This isn’t me trying to judge ppl who use social media & smart phones. It’s just my own reflections on how I’ve seen it in my life, both having & not having these things at different points.

    • I’m 35 and live in the US without any type of a cell phone. For one of my jobs texting seemed helpful, so my wife set up google voice on the computer for me so I can text. When we got our two foster kids I borrowed my dad’s cell phone for a few weeks (which was helpful as we were all settling in), but ultimately decided that I can still live without one.

    • Interesting! I didn’t get a smartphone until 2013 (where I was one of the last people I knew to not have a smartphone) because I was afraid I would get too addicted to it. Honestly, no regrets, it has saved my ass from being completely lost so many times (paper maps are harder because they don’t tell you where you are, plus sometimes I’ve found myself in a place I didn’t know I would be in and therefore couldn’t have acquired a map ahead of time). And it is entirely possible to have a smartphone and still not share much of yourself on social media — I don’t have Instagram or Snapchat, I rarely go on Facebook, and I don’t use my real name or post about myself much on Twitter or Tumblr. Deep down part of my brain is still in sixth grade when all the adults were like “Never use your real name on the internet!!!”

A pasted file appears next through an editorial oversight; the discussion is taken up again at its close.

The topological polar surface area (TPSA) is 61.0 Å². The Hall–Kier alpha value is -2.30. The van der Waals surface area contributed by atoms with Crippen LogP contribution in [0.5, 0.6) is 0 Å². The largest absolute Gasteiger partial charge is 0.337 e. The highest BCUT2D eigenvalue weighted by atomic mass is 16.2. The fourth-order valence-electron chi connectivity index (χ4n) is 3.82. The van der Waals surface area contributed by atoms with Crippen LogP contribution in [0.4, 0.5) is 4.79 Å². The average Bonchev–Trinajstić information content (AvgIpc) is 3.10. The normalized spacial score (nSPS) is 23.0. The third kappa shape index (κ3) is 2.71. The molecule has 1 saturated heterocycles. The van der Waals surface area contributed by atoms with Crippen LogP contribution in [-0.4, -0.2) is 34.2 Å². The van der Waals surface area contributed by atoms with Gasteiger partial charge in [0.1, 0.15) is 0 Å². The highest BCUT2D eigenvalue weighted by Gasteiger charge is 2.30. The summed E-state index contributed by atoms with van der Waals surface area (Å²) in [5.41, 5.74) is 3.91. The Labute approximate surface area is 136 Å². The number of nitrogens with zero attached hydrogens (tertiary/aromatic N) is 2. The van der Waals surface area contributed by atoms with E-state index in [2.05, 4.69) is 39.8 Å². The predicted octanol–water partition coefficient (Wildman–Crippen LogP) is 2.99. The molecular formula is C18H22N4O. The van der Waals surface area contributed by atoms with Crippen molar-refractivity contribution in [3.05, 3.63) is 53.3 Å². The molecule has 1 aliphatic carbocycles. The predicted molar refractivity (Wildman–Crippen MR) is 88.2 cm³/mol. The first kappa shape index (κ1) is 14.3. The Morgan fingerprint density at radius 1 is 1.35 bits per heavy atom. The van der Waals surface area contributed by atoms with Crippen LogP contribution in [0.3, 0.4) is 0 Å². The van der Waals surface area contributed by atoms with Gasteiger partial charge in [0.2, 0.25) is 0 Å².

2. On the eczema article, to me (who had chronic eczema until like a year ago and used SO MANY topical steroids since childhood) it sounds like Topical Steroid Addiction. This is when your skin isn’t actually experiencing eczema anymore but steroid induced “eczema” and any amount/continuation of using them makes it worse, causing inflammation, swelling, peeling, everything awful. The only cure is to stop cold turkey and go through Topical Steroid Withdrawal. It is agonizing and painful but once I did it after about a year and a half my skin almost completely cleared up. Occasionally I’ll have little eczema spots but its real eczema so a little coconut oil or such clears it up quickly. ITSAN is an organization with tons of info on it. Anyway that’s my psa on TSW, also doctors will try to force you into using topical steroids but they are so harmful!